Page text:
David Bowie's estate sells off back catalogue

Nearly five years to the day since the death of legendary musician David Bowie, the global music publishing rights to his entire music catalogue has been sold for around $250 million. Warner Chappell Music has purchased the catalogue which showcases the late artist’s work spanning six decades, and includes hits such as “Space Oddity,” “Changes,” “Life on Mars?”, “Ziggy Stardust,” “Starman,” “Rebel Rebel,” “Fame,” “Young Americans,” “Heroes,” “Modern Love,” “Let’s Dance,” and more.

“This fantastic pact with the David Bowie estate opens up a universe of opportunities to take his extraordinary music into dynamic new places,” WCM’s co-chair and COO, Carianne Marshall says in a statement. “This isn’t merely a catalog, but a living, breathing collection of timeless songs that are as powerful and resonant today as they were when they were first written.”

Over his career, Bowie recorded 26 studio albums, with the album Toy released posthumously. The singer died at the age of 69 on January 10, 2016, after an 18-month battle with liver cancer.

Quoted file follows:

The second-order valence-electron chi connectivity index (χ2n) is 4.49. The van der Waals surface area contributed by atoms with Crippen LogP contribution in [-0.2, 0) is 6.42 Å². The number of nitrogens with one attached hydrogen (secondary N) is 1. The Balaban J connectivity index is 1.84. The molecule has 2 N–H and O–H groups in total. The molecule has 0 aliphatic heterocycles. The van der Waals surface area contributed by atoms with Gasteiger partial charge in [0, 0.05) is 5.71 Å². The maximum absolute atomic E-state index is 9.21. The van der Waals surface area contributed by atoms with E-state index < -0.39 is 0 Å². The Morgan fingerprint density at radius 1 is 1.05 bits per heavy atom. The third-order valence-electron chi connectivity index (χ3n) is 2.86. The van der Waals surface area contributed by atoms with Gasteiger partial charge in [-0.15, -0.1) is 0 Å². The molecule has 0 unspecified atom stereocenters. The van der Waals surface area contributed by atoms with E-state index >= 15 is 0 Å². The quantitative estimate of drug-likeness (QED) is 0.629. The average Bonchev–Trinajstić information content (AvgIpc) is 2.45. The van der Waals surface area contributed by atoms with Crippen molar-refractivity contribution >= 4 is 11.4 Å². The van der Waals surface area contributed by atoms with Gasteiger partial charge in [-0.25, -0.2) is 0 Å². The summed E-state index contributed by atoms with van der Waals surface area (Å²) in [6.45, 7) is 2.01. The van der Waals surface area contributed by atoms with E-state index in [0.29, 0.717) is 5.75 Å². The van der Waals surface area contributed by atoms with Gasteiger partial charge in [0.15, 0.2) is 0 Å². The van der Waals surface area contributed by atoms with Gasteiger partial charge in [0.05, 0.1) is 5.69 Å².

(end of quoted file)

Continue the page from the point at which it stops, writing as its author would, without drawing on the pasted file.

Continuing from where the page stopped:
“All of us at Warner Chappell are immensely proud that the David Bowie estate has chosen us to be the caretakers of one of the most groundbreaking, influential, and enduring catalogs in music history. These are not only extraordinary songs, but milestones that have changed the course of modern music forever,” WCM co-chair and CEO Guy Moot states.

Allen Grubman, on behalf of David Bowie’s estate, adds, “We are truly gratified that David Bowie’s body of music will now be in the capable hands of Warner Chappell Music Publishing. We are sure they will cherish it and take care of it with the greatest level of dignity.”

Bowie’s estate joins many other estates, as well as living iconic musicians, who have decided to sell off their masters and publishing rights. Paul Simon, Bob Dylan, Stevie Nicks, Shakira, Blondie, and Neil Young are among those who have sold their music catalogue in the last few years. Per NPR, some of the contributing factors in this wave include stalled touring due to the pandemic, the desire to strengthen the existing estate, and the market reaching a new high.

Bruce Springsteen recently hit the jackpot on his discography, selling it to Sony Music for a whopping $500 million. But like all inflating markets, it’s anticipated that this bustling bubble will eventually pop.

Источник: Lifehacker